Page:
Five years ago, hormone therapy was recommended to postmenopausal women almost as a matter of course as a way to protect them from age-related disease and to improve their overall quality of life. How times have changed.
In mid-2002, a major study revealed hormone therapy that combined estrogen and progestin increased heart disease and breast cancer risk and didn't affect well being. Prescriptions for hormone therapy dropped from 90 million to an estimated 57 million within a year.
Then, later data from the study, the so-called Women's Health Initiative, or WHI, showed risk of dementia doubled in women 65 and older who were taking postmenopausal hormone therapy. Prior to this finding, some women were taking hormones, in part, because they were under the impression that it might prevent Alzheimer's disease.
Now, just this week, the estrogen-only phase of the WHI was ended prematurely because not only did it not effect risk of heart disease, but also because it raised the risk of stroke. Even more women are now likely to discontinue hormone therapy.
Yet coming off the hormones is not always easy for women. It's estimated that about a quarter of women who stop hormone therapy resume taking them to ease debilitating withdrawal symptoms such as hot flashes. Quitting is especially difficult for women who have been taking hormones for 10 years or more.
Below, Marcia Stefanick, a professor of medicine at Stanford University and coauthor of a recent study about the national use of hormone therapy, discusses the medical community's latest approach to postmenopausal hormone therapy.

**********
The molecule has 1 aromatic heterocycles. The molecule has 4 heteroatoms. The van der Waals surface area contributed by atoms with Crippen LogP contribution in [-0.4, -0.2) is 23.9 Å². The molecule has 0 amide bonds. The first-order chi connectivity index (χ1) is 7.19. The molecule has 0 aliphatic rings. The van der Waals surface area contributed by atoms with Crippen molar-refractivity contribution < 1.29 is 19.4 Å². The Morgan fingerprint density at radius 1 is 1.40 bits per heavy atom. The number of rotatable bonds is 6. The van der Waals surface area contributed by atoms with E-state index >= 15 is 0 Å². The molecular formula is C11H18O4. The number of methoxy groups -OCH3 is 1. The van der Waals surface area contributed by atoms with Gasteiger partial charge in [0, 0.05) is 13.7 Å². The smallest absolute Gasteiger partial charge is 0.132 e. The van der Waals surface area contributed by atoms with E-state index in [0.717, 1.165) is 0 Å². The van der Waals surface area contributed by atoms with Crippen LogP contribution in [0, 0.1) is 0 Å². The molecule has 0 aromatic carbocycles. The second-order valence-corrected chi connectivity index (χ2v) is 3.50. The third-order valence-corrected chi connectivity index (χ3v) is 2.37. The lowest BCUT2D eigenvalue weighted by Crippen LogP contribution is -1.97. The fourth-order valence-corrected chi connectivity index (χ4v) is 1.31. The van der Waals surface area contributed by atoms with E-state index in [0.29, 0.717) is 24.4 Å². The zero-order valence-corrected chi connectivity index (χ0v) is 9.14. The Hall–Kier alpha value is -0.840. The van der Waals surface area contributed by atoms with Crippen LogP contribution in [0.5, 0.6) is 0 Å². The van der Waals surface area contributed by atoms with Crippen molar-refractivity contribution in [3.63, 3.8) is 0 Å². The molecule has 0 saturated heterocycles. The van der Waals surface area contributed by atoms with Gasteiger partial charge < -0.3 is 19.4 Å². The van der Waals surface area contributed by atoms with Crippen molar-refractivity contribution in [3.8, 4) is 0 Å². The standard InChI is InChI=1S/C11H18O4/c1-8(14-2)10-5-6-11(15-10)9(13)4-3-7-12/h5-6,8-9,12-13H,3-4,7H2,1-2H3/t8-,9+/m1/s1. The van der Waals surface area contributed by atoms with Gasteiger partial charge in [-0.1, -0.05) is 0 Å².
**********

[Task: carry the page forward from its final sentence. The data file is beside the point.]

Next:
Was the drop in the use of postmenopausal hormone therapy significant? Yes, I think that there was a significant response to new evidence. I think the greatest response from the WHI was specific to combination estrogen/progestin therapy as opposed to estrogen-only therapy. (Estrogen-only therapy is prescribed to women who do not have a uterus.) This was appropriate as the women on estrogen/progestin therapy were the only group that the data related to.
It terms of the women who stayed on the therapy, it's a matter of teasing apart the estrogen-only from the estrogen and progestin combination therapy. My suspicion is that the estrogen-only women are the group that is primarily keeping the numbers up.
Why might women choose to stay on postmenopausal hormone therapy? There are still a lot of women who continue their hormones. They are either very happy on hormones or their physicians are still of the opinion that they are better off being on the hormones.
And there is a reason to be on hormones. Certainly many relatively young women going through menopause find those symptoms intolerable. Some women who came off the hormones probably had even worse symptoms than they had before they started.
A Kaiser Foundation study showed that one in four women in the group that came off went back on. So at least 75 percent of women who were on hormones didn't have a very good reason to be on them with respect to their own comfort level.
How do you think most women stopped taking postmenopausal therapy? I think the July 2002 data and the media attention to the risks caused many women to call their doctors and say, "I'm stopping my pills," and by and large physicians supported that decision to stop. And from that point on physicians no longer promoted hormones except for women who really had the symptoms for which the hormones are indicated.